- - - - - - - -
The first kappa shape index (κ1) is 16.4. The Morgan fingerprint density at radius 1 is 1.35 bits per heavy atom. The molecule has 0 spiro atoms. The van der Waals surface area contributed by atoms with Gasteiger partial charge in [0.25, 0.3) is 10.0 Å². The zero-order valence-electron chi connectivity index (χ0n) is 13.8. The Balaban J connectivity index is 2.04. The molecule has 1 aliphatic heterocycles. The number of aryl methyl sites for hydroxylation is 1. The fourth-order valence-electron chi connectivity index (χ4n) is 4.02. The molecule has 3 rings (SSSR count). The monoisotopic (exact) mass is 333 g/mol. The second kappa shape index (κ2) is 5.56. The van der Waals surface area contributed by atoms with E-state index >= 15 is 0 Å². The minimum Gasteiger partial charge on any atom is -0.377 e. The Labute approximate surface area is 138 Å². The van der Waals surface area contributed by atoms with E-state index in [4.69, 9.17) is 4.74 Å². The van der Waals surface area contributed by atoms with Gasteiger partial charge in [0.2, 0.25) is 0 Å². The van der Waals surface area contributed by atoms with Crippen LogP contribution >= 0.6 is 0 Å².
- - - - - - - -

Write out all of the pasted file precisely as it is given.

The first kappa shape index (κ1) is 16.4. The Morgan fingerprint density at radius 1 is 1.35 bits per heavy atom. The molecule has 0 spiro atoms. The van der Waals surface area contributed by atoms with Gasteiger partial charge in [0.25, 0.3) is 10.0 Å². The zero-order valence-electron chi connectivity index (χ0n) is 13.8. The Balaban J connectivity index is 2.04. The molecule has 1 aliphatic heterocycles. The number of aryl methyl sites for hydroxylation is 1. The fourth-order valence-electron chi connectivity index (χ4n) is 4.02. The molecule has 3 rings (SSSR count). The monoisotopic (exact) mass is 333 g/mol. The second kappa shape index (κ2) is 5.56. The van der Waals surface area contributed by atoms with E-state index >= 15 is 0 Å². The minimum Gasteiger partial charge on any atom is -0.377 e. The Labute approximate surface area is 138 Å². The van der Waals surface area contributed by atoms with E-state index in [4.69, 9.17) is 4.74 Å². The van der Waals surface area contributed by atoms with Gasteiger partial charge in [0.2, 0.25) is 0 Å². The van der Waals surface area contributed by atoms with Crippen LogP contribution >= 0.6 is 0 Å².